Thursday, 29 March 2018

Is your property energy efficient enough?

I was shocked to read a report that only 4% of landlords and tenants are aware of the new Minimum Energy Efficiency Standards being introduced to the rental market. Put simply, whilst every rental property needed an Energy Performance Certificate (EPC) as of October 2008, from 1st April 2018 any property with a rating lower than an ‘E’ cannot be let out! Existing tenancies will need to abide by this from April 2020 too, although some exemptions do apply.

Considering last year there was believed to be 64,092 new tenancies created at properties with an energy rating below an E, there are a large number of landlords who will soon be open to a fine of £4,000

The property will be given an energy efficiency rating from A (highest) to G (lowest). EPC’s are valid for ten years; so I’d advise landlords to check each rental property has one that’s in-date, has at least an E rating and that the document is given to tenants before they move-in (not doing so prevents you from regaining automatic possession of your property). If you use a letting agent be sure that they are taking care of this for you, as ultimately it’s the landlord that faces the consequences of not abiding by the legislation. 

Those with properties that fall short of the necessary rating have a couple of options. Improvement measures can be taken to improve the energy efficiency and thus the rating. It may help to know though that the parameters of the rating system have changed recently. I recently advised a new landlord of mine whose property had an EPC with an F rating from 2014 to get it re-assessed, which resulted in a newly updated D rating; making it legal and ready to rent with the minimum fuss, effort and cost to the landlord.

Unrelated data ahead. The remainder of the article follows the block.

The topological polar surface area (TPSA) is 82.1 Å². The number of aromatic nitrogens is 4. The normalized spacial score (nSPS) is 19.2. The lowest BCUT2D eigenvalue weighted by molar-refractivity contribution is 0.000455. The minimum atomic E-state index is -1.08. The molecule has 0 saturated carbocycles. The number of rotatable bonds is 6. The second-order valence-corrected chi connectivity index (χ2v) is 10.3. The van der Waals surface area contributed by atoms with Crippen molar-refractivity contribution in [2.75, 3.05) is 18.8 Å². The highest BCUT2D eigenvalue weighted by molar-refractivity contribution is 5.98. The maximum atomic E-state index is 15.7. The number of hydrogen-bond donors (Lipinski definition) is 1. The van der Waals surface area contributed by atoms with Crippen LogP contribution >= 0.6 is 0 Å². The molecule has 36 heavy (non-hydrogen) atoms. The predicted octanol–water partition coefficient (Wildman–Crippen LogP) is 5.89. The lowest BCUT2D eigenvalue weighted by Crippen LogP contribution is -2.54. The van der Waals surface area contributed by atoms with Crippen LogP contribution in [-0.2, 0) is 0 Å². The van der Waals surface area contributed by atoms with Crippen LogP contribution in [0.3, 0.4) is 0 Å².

I believe it’s likely that the energy efficiency rules will get more stringent in the future though. Whilst an E rating may be okay now, I suspect calls for further environmental improvements will see the minimum rating increase in years to come. Landlords would be wise to consider this when viewing a property with the intention of buying it to let out, or be aware that (often costly) improvements may be needed in the future.

If you’re in the process of purchasing a buy-to-let property and would like me to check its long-term viability, please get in touch.

For more tips about buying, selling, letting and renting in Chichester, please visit

(This article was featured in the Chichester Observer's property section on 29th March 2018) 

Clive Janes, CRJ Lettings.

If you are looking for an agent that is well established, professional and communicative in Chichester, then contact us to find out how we can get the best out of your investment property.

E-mail me on or call 01243 624 599.

Don't forget to visit the links below to view my previous buy-to-let deals and Chichester Property News articles:

c/o CRJ Lettings, 30B Southgate, Chichester, West Sussex, PO19 1DP

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